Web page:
Holy complaining means telling God everything, holding nothing back. We’re saying, “Here I am, with my anger, frustration, confusion, and the reason I’m complaining to You is because I love You and trust in You, and you’re the only One Who can solve this.” Many psalms in the Bible classified as lamentations do this, and they never disrespect God but always end in hope. We shouldn’t act as spoiled children who complain whenever things don’t go the way they want—that’s not mature. We will know our complaining is coming from love and trust when we pray at the end of every conversation, “Thy will be done.”
Talk to God using your own words, speak out loud (when no one is around, otherwise they’ll think you’re crazy). For those of us who are new to prayer as a conversation, it will feel at first as if we’re talking to ourselves—deeper prayer often starts like that; this is something we all go through. Eventually, you will know you’re not talking to yourself, but to God.
Second, here’s a picture of a kind of spiritual journaling:
Journaling is helpful because it makes things more concrete, acknowledging both what’s bothering us and what Jesus is saying to us.
On one occasion, I had only two things taking away my peace. What was more important for me during that conversation with Jesus was writing down what He wanted of me—that was the long part! I wrote down the truths He was telling me and then the actions I was supposed to take.
Another time, it was more complicated. There was a problem but I couldn’t identify the root cause (too many things were on my mind), so I wrote down all my emotions and thoughts over the course of a day, and from there emerged the root problem. Once I did, I could expose the temptations. Where we’re hurting is where God wants to heal us.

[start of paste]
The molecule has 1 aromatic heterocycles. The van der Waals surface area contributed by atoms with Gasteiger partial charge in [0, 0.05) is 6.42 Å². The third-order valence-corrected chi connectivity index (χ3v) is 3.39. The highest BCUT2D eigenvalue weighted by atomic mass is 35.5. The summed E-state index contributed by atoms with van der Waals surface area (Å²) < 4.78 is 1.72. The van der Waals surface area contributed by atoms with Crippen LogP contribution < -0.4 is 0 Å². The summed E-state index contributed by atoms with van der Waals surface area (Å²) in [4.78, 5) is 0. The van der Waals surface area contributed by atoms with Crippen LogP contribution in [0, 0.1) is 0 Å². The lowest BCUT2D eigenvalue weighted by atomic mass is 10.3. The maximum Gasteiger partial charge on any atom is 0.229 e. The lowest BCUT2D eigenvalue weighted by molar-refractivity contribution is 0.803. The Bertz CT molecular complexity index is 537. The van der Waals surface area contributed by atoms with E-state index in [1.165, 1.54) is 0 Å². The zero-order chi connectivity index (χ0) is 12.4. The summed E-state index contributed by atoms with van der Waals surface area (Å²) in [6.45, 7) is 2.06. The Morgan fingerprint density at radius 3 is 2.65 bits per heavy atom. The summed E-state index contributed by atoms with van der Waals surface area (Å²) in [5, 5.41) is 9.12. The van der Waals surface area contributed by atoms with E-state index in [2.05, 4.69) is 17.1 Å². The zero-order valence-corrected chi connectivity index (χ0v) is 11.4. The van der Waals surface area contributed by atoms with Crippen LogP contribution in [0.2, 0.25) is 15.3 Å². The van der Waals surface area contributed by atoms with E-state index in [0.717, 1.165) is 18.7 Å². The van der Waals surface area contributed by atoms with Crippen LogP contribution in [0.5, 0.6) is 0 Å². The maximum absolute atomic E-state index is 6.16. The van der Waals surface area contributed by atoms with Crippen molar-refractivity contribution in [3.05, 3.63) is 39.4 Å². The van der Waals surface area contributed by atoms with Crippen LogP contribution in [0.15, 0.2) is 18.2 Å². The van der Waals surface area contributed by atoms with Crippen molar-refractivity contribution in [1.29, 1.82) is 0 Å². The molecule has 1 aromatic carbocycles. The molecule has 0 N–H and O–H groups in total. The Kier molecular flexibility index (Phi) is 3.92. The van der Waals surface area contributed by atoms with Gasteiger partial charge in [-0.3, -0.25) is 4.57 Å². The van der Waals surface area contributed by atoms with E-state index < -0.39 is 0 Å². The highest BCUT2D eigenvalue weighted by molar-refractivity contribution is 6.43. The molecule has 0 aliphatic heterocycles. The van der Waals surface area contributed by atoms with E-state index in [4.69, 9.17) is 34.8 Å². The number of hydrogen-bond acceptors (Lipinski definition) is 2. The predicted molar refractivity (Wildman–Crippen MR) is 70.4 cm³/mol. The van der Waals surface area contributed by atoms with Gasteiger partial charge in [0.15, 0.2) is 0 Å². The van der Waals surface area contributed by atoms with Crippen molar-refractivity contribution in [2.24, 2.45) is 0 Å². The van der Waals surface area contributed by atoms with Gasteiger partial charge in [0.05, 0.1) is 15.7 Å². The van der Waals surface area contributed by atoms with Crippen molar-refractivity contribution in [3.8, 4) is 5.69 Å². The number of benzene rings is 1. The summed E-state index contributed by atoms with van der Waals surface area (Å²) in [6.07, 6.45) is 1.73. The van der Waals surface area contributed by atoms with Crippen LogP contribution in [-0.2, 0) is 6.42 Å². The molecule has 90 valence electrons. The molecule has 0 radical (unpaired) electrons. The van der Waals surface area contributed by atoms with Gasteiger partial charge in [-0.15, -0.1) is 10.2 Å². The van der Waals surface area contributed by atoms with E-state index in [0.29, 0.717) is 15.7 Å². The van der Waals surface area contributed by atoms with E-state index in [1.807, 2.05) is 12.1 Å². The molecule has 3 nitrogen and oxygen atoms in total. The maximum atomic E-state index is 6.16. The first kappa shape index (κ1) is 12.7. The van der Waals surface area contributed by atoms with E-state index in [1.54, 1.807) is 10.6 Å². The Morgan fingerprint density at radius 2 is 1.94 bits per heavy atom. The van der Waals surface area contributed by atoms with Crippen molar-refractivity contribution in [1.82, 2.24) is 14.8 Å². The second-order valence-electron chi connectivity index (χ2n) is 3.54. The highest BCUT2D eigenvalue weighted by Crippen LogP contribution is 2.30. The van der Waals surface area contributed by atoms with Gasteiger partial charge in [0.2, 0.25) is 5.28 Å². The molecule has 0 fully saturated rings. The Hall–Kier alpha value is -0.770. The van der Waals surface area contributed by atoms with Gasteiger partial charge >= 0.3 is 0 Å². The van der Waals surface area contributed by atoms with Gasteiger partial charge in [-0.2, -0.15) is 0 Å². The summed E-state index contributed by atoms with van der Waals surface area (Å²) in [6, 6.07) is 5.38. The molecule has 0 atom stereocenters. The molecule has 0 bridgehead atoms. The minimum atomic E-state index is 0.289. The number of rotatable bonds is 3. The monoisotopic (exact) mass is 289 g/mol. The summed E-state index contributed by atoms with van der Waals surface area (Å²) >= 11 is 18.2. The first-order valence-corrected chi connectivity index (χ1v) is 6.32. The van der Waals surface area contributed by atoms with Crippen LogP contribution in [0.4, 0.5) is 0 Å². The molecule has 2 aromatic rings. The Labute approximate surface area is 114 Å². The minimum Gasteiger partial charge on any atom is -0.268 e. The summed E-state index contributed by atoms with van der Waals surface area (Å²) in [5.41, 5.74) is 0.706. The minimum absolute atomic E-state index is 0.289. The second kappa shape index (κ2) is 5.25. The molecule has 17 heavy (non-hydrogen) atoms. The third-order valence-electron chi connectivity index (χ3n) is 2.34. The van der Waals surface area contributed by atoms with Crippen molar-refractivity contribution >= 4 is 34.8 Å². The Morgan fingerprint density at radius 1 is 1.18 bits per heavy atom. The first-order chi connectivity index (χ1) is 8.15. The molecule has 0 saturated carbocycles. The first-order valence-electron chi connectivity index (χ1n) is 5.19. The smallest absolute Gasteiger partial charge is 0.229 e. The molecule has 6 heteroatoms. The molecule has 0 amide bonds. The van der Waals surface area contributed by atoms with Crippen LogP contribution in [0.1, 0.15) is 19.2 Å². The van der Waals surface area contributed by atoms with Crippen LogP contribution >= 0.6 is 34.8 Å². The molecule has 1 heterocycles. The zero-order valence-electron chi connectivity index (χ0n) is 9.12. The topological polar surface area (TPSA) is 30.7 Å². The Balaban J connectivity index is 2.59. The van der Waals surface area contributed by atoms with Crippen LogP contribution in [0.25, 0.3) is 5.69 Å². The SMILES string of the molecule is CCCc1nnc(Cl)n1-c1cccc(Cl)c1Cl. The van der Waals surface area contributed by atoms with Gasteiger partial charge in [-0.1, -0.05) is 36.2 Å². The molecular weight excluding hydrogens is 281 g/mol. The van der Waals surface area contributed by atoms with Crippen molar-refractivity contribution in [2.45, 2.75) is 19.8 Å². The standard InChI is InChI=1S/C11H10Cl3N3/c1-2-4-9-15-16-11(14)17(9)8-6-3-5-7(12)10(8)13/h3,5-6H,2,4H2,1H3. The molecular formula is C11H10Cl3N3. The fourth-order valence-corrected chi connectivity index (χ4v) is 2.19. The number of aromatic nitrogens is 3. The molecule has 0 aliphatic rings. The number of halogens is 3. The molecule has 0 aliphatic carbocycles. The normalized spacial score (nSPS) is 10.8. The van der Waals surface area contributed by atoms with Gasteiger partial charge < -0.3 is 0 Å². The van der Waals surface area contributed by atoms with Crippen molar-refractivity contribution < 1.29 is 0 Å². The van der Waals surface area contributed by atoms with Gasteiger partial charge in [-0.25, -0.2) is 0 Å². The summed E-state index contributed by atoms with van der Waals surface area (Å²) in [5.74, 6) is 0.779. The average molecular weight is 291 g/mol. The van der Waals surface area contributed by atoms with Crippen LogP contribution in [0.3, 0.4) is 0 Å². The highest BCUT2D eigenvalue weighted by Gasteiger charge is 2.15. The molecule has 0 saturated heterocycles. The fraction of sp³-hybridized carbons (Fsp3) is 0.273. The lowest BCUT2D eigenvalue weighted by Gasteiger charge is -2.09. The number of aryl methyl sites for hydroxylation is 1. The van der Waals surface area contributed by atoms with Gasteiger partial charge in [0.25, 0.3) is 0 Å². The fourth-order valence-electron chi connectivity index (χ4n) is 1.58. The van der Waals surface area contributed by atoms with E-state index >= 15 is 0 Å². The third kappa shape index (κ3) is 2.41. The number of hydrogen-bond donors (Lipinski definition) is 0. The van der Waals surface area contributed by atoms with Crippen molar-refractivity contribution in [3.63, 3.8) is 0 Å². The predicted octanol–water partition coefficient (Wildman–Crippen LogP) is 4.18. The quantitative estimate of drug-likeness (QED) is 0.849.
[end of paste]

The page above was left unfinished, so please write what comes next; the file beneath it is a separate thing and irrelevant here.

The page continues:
St. Ignatius of Loyola says in the 13th Rule of Discernment that the devil likes to keep everything secret. But once we write our temptations down, they’re exposed, and we see clearly. For example, “I’m so angry.” Write that down. Why? “This day’s horrible.” Keep on writing. “My wife and I got into an argument before I left for work.” “She never listens.” “This always happens.” But then with more time in prayer, we write down, “I shouldn’t have raised my voice.” That one actually goes on the right side, because it’s the truth; you see how there’s an arrow, because those two ideas are connected. “I need to repent.” “Grace: Jesus, give me the strength to apologize today.” “I want to improve.” “I wish I could be more like Fr. Justin. He’s such a great guy.”
Now where’s the best place to do this? In front of the Eucharist. We’ve said before that God is present everywhere, but not to the same degree. He holds everything in existence, but He’s more present in us than in inanimate objects, because we’re made in His image. He’s more present when Christians pray together because Jesus said, “Where two or three are gathered in my name, there I am in the midst of them” (Mt 18:20). And He’s truly, really, substantially present in the Eucharist. The best way to have a conversation with someone is face-to-face; that applies to Jesus, too.
In the bulletin today, there’s a sample page of writing a spiritual journal (Bulletin Insert on Spiritual Journaling) with helpful questions, so that you can try this.
All of us need and want good spiritual friends—we need to grow as a community, and do this for each other; that’s how we love as Jesus! That’s why hospitality is so important to us, because it’s the foundation for letting spiritual relationships build. But more importantly, Jesus and Mary want to be our spiritual directors. Today, they’ve given us two simple ways (that may only take 5-15 minutes) to enter into that relationship.
In Of Gods and Men, after Fr. Christophe can’t sleep, in the next scene, we see him kneeling down on the ground in front of the Eucharist, and then later he has a conversation with his superior about his fears. His superior strengthens and encourages him to be faithful. Towards the end of the movie, Fr. Christophe has a change of heart, and rather than wanting to leave the monastery as before in order to save his life, he votes to stay and eventually die for Jesus. And then we see him on his bed again, this time journaling, physically drained but spiritually strong, saying quietly and with a gentle smile, “You. You envelop me, hold me, surround me. You embrace me. And I love You.” He and his confreres were declared blessed on Dec. 8, 2018, recognizing that they’re in heaven, they’re saints, and we can pray to Bl. Christophe for help.
God our Father wants to hear our problems and lead us to His solution.